Impressionism’s success among American artists was due in part to the emerging popularity of flower gardening and the Colonial garden revival movement that permeated American culture. In the many gardening publications that appeared, it was asserted that gardening and painting were parallel arts, so it’s not surprising to read of celebrated painters who designed their own gardens, if you will, as living canvases. That Melchers himself didn’t garden was immaterial. Living in Holland, Melchers was surrounded by a heavily cultivated natural world.  His wife was mad for playing in the dirt, an avocation begun in the early years of their married life when she tended roses, strawberry clumps, and fruit trees in their backyard.  And some of Melchers’ artist friends cultivated enchanting gardens, like the American painter of Dutch tulip fields, George Hitchcock, at his historic home called Schuylenburg.

Hitchcock's Putto

Hitchcock’s Putto

It was in Hitchcock’s garden that a moss-covered statue of a nude boy or “putto” presided over an old pond, a setting that so charmed Melchers he sat down to paint it on at least two occasions. In Lily Pond (private collection) two women in old-fashioned dress stand in a sunlit glade of trees at the far side of the pond. The picture consists of broadly painted touches of muted, atmospheric color that give the ladies, and the reflection their figures cast in the nearby pond, a phantom-like appearance suggestive of the property’s storied past. Lily Pond had just the kind of nostalgic overtones to suit the current taste for old gardens.

In My Garden

In My Garden

In My Garden (Butler Institute, Youngstown, Ohio), another view of the pond looking towards the gable end of the house at Schuylenburg, pictures three maids pausing in their duties to converse on the lawn.  Images of domestics at work in affluent settings connoted the prosperous lifestyle so valued by Americans in the Gilded Age.  The textured surface of the painting and its prismatic pattern of dappled sunlight evoke a rich tapestry effect characteristic of the best impressionist canvases.

House Under the Trees

House Under the Trees

Pictures reflecting the ease and idle hours of the leisure class had a ready market. Building on his successes in this vein, Melchers stepped into the front garden of Schuylenburg to paint another maid and his wife at play with her terrier under a glittering canopy of filtered sunlight.  They are surrounded by what appears to be an extravagance of flowering bushes, but whether or not they are in bloom is impossible to discern for the only surviving image I have in our archives is a black and white photograph of the canvas, entitled House under the Trees.  If anyone knows the whereabouts of the original, go ahead, make my day!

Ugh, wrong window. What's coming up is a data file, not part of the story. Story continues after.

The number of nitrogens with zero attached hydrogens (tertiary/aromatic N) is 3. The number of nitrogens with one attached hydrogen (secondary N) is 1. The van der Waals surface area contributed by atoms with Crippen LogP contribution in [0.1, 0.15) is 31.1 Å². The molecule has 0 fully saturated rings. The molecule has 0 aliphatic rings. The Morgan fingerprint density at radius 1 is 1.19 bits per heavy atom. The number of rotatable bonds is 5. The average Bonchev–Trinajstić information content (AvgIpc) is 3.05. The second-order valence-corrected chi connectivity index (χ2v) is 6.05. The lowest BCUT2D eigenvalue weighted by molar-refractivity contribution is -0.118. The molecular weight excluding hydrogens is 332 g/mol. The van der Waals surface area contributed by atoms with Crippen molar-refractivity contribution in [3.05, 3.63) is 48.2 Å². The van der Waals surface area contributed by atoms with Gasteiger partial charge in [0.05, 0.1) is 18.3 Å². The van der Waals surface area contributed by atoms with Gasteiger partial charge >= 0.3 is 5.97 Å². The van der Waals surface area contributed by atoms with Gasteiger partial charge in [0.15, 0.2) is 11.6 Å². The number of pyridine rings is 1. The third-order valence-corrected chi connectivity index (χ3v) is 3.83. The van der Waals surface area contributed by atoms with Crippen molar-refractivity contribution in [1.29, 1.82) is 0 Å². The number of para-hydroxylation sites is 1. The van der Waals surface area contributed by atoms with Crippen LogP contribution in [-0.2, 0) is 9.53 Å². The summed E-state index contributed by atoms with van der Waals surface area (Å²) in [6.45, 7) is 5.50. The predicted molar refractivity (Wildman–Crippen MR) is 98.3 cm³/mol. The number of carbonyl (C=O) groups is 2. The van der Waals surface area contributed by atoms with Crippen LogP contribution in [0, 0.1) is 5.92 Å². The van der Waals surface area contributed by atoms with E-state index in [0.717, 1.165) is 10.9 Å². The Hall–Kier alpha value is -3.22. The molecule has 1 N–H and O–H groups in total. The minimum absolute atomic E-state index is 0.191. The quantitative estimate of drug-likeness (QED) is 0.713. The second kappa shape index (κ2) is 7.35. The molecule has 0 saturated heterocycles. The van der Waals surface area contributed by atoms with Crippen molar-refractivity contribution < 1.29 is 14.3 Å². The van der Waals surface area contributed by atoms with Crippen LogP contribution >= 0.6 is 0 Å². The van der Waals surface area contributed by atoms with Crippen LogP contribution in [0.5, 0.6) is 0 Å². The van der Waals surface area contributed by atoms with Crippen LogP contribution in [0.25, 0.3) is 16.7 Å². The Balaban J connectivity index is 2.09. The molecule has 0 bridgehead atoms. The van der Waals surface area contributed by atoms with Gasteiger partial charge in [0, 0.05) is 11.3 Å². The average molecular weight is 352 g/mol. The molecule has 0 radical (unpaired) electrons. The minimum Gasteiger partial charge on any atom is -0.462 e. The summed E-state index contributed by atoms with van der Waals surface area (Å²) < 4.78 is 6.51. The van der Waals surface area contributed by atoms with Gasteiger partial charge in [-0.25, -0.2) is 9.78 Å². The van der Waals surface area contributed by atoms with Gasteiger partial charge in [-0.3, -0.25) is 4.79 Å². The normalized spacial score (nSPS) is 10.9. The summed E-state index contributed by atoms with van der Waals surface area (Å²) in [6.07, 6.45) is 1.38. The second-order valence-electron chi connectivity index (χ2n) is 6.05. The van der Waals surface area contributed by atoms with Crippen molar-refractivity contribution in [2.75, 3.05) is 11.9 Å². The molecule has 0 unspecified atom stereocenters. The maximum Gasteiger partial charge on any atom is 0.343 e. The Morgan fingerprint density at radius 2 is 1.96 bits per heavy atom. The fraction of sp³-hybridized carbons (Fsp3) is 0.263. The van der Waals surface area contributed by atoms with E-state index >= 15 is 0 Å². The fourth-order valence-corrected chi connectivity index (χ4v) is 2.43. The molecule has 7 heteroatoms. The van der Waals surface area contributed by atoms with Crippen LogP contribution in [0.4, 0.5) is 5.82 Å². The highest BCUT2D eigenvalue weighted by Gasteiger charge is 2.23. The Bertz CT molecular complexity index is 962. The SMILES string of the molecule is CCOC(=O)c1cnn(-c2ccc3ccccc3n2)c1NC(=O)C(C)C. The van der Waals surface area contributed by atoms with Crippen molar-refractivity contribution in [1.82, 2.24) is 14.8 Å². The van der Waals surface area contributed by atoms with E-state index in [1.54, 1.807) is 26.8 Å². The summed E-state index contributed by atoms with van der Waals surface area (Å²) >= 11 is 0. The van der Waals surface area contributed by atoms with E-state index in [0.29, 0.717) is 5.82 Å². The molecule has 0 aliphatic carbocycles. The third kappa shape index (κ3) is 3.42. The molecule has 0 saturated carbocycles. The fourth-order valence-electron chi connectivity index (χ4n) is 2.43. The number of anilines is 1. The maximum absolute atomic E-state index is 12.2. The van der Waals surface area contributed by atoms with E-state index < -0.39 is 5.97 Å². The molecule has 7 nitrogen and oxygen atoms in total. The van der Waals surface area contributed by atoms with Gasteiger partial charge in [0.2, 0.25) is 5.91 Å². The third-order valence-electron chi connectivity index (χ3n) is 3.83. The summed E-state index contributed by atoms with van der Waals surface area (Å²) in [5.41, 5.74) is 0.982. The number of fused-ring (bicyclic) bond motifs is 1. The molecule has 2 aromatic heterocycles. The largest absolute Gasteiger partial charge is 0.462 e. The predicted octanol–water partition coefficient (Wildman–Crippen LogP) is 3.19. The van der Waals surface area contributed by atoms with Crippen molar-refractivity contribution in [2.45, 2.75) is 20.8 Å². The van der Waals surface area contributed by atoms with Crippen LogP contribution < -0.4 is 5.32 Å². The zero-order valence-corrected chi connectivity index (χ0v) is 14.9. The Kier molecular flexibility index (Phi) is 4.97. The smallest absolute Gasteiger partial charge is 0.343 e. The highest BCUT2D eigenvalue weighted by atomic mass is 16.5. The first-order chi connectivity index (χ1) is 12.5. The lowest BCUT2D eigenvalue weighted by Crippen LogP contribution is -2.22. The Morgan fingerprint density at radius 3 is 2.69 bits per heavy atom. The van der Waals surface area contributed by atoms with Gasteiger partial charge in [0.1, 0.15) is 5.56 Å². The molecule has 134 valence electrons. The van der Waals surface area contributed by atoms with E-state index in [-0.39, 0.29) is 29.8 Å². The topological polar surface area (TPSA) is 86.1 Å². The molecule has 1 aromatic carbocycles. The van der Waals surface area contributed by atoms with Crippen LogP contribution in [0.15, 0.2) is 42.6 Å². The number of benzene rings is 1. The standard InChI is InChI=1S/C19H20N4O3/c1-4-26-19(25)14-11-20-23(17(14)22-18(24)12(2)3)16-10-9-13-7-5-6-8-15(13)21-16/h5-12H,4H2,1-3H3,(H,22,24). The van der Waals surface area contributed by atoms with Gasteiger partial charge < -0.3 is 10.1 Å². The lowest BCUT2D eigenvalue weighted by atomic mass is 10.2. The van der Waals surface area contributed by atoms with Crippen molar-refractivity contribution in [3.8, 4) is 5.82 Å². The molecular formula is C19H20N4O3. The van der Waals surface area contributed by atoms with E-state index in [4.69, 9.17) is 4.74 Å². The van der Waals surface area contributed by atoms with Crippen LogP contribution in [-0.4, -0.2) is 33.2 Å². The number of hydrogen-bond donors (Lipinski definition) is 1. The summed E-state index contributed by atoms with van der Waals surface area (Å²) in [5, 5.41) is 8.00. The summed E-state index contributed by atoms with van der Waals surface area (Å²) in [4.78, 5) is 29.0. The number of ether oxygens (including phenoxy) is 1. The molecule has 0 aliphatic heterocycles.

Putto

Putto

Melchers turned to the setting of his own backyard for inspiration. There Gari and Corinne Melchers installed their own painted wooden putto in the center of the lawn, in alignment with the arbor over which Mrs. Melchers trained the multiflora rose Turner’s Crimson Rambler, featured in the painting of the same name. Mrs. Melchers was justifiably proud of her crimson rambler, which probably explains why it served to frame a photograph of her in the garden with her terrier and the putto. Gari Melchers saw the possibilities presented by the photograph that undeniably led him to paint The Crimson Rambler.

Woman Reading by a Window

Woman Reading by a Window

The dog, his mistress and the profusely covered rose arbor served as the shimmering backdrop in another felicitous icon of domestic tranquility, Woman Reading by a Window (private collection).  Incidentally, if you didn’t already know, the couple brought the putto with them to Belmont where it survives today, though a bit worse for wear.  In 2010 it was faithfully copied in bronze and restored to its original location on the lawn by the Garden Club of Virginia.

The Unpretentious Garden

The Unpretentious Garden

In The Unpretentious Garden (Telfair Museum of Art, Savannah, GA), the rear elevation of Melchers’ seventeenth-century Dutch cottage shares the stage with the figure of a maid watering the rose arbor and neighboring herbaceous border.  Mrs. Melchers is seated in a wicker chair in the foreground of the lawn, her fashionably shaded head bent over her sewing. She is an emblem of the era’s cult of female beauty, as decorous as the flowers in her garden. The rose arbor is centered in the composition, symbolizing as one art historian conjectured, nature and woman as beautiful, balanced and tamed.  Pictures like these were guaranteed commercial success, and the wide appeal of their well-developed Victorian message, not to mention Melchers’ preference for the human figure, might explain why he abandoned intimate views into gardens devoid of people and other distractions.

Once he returned to the United States, Melchers found much to appreciate in the gardens of Virginia, but from then on he only reproduced gardens in concert with the people who tended them or the buildings the gardens beautified. One example, owned by Belmont, The Grape Arbor, No. 1, will be displayed alongside The Crimson Rambler this spring.

The Grape Arbor, No. 1

The Grape Arbor, No. 1